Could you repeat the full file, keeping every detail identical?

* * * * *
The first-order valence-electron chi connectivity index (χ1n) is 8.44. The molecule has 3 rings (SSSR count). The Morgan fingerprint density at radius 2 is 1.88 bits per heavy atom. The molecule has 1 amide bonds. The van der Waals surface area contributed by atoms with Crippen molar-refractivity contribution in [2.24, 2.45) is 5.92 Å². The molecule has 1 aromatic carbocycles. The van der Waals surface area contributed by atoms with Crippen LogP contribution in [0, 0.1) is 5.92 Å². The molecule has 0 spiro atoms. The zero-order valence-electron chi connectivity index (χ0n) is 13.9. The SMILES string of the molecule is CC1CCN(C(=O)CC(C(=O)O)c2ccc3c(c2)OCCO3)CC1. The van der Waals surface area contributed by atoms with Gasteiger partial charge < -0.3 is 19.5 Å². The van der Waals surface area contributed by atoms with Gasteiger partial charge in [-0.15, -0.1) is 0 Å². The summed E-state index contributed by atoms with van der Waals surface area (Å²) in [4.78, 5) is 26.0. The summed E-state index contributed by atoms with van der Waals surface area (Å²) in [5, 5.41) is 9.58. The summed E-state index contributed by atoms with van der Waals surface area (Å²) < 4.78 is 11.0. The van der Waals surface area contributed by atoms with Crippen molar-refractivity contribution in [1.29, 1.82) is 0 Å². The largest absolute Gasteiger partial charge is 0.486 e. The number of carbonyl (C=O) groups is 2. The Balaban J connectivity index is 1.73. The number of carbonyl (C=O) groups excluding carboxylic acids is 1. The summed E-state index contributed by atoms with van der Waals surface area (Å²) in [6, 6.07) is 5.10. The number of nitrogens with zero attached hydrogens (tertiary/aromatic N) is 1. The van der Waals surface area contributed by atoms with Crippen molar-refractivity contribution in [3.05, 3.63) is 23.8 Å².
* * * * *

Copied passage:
The first-order valence-electron chi connectivity index (χ1n) is 8.44. The molecule has 3 rings (SSSR count). The Morgan fingerprint density at radius 2 is 1.88 bits per heavy atom. The molecule has 1 amide bonds. The van der Waals surface area contributed by atoms with Crippen molar-refractivity contribution in [2.24, 2.45) is 5.92 Å². The molecule has 1 aromatic carbocycles. The van der Waals surface area contributed by atoms with Crippen LogP contribution in [0, 0.1) is 5.92 Å². The molecule has 0 spiro atoms. The zero-order valence-electron chi connectivity index (χ0n) is 13.9. The SMILES string of the molecule is CC1CCN(C(=O)CC(C(=O)O)c2ccc3c(c2)OCCO3)CC1. The van der Waals surface area contributed by atoms with Gasteiger partial charge < -0.3 is 19.5 Å². The van der Waals surface area contributed by atoms with Gasteiger partial charge in [-0.15, -0.1) is 0 Å². The summed E-state index contributed by atoms with van der Waals surface area (Å²) in [4.78, 5) is 26.0. The summed E-state index contributed by atoms with van der Waals surface area (Å²) in [5, 5.41) is 9.58. The summed E-state index contributed by atoms with van der Waals surface area (Å²) < 4.78 is 11.0. The van der Waals surface area contributed by atoms with Crippen molar-refractivity contribution in [1.29, 1.82) is 0 Å². The largest absolute Gasteiger partial charge is 0.486 e. The number of carbonyl (C=O) groups is 2. The Balaban J connectivity index is 1.73. The number of carbonyl (C=O) groups excluding carboxylic acids is 1. The summed E-state index contributed by atoms with van der Waals surface area (Å²) in [6, 6.07) is 5.10. The number of nitrogens with zero attached hydrogens (tertiary/aromatic N) is 1. The van der Waals surface area contributed by atoms with Crippen molar-refractivity contribution in [3.05, 3.63) is 23.8 Å².